Five Short Novels by Roberto Bolaño For The Busy Reader


Robert Bolaño was a Chilean author who passed away in 2003 at the age of fifty. The English translations of The Savage Detectives (2007) and 2666 (2008) have resulted in a posthumous cult following for Bolaño, however the lengthy works remain unread on many bookshelves due to sheer intimidation (and time). Are you too busy for a 1000 page novel? Let me offer you five short novels by Bolaño that can be read in a single weekend (or day). Click on the title to buy on Amazon.

Last Evenings On Earth (Original 1997; Translated 2007; 219 pages)

The fourteen short stories of Last Evenings On Earth are a perfect introduction to the style of author. The majority of the narrators are at the proverbial crossroads, and detail the circumstances in which they find themselves. It’s not unusual for a story to be left unresolved, however Bolaño provides enough background on the characters for the reader to draw their own conclusions.

Amulet (Original 1999; Translated 2007; 154 pages)

“This is going to be a horror story.” Amulet is the story of Auxilio Lacouture, a young Mexican woman who hides in a University bathroom during the 1968 Tlatelolco Massacre in Mexico City. Bolaño writes in a stream-of-consciousness style as Lacouture looks back on her life, and reflects on the youth of her generation. As her situation intensifies, and the army approaches, the thoughts of Lacouture become more surreal.

By Night In Chile (Original 2000; Translated 2003; 144 pages)

Roberto Bolaño was briefly jailed as a twenty-year-old after the September 11, 1973 Pinochet coup in Chile, and forever detested the bourgeoise crowd who would defend outdated views based solely on “art”. The narrator in By Night In Chile is a man on his deathbed, Father Urrutia, who looks back on his life in regret, and tries desperately to defend himself against criticism. The character allows Bolaño to investigate his youth by speaking through the elder Urrutia.

The Skating Rink (Original 1993; Translated 2009; 198 pages)

The Skating Rink is told through the perspectives of three different men who encounter a famous figure skater. The action takes place in a fictional Spanish town called “Z”, and after the mysterious construction of a skating rink, and subsequent crime, the narrators recount their thoughts about what did or didn’t happen.

The Third Reich (Original 2010; Translated 2011; 360 pages)

Bolaño’s story is based on a real-life war game called “Rise and Decline of the Third Reich.” Udo Berger, a great German war-game mind, returns to a Spanish beach town which he visited as a child. The real-life setting is most likely Blanes, where the author lived the last twenty-five years of his life. Bolaño has created a fascinating character in Udo Berger, along with a severely scarred man known only as “El Quemado.”  The novel was originally written in 1989, and is one of Bolaño’s best, in my opinion. The Third Reich is incredibly funny, highly disturbing at times and offers characters that are mysterious enough to keep you engaged.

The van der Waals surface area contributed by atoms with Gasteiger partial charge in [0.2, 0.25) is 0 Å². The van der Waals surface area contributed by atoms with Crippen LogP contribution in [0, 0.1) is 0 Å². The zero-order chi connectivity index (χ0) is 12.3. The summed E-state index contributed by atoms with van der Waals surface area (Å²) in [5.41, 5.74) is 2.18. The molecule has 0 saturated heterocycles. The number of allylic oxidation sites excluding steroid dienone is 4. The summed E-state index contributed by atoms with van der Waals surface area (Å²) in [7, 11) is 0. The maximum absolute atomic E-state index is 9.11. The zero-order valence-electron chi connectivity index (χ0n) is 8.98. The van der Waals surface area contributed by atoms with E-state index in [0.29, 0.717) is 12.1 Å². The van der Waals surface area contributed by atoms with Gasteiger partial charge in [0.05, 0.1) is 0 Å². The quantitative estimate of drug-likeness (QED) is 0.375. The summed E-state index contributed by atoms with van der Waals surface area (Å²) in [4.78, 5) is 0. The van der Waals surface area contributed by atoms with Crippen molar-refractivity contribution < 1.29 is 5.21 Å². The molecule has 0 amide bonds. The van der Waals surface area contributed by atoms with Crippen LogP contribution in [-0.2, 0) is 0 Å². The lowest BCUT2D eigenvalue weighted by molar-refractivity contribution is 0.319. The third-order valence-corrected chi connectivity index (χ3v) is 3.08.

Roberto Bolaño has been one of my favorite writers since the day I started The Savage Detectives, and I have traced his footsteps from Mexico City all the way to Blanes, Spain. I highly encourage you to read a few of Bolaño’s shorter novels before tackling The Savage Detectives and 2666.

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4 Responses to Five Short Novels by Roberto Bolaño For The Busy Reader

  1. Nice list. But I have to say that Distant Star most definitely belongs on here. It’s stronger than Amulet, 3rd Reich, and Skating Rink (all of which are great). (It’s also shorter (149 pages) than 3rd Reich by quite a bit, so it fits nicely on this list that way, too.)

    • Thanks David. You are exactly right. It’s been a while since I read Distant Star, and it would have been a nice 5th selection, especially given the length!

      • Bolano in his work reconends tackling the longer, more flawed works of great authors than their shorter, more concise novellas. I couldn’t agree more. Be ambitious and start with 2666 than work your way down, I think the great man would have wanted it that way.

  2. I would recommend 2666 first. As Bolano mentioned several times in his writing, too many people tackle the less flawed, shorter works of great authors instead of their Magnus opus(s). Embrace the flaws that Bolano speaks of (I never found them) and try to reconfigure what the author was always talking about throughout his work.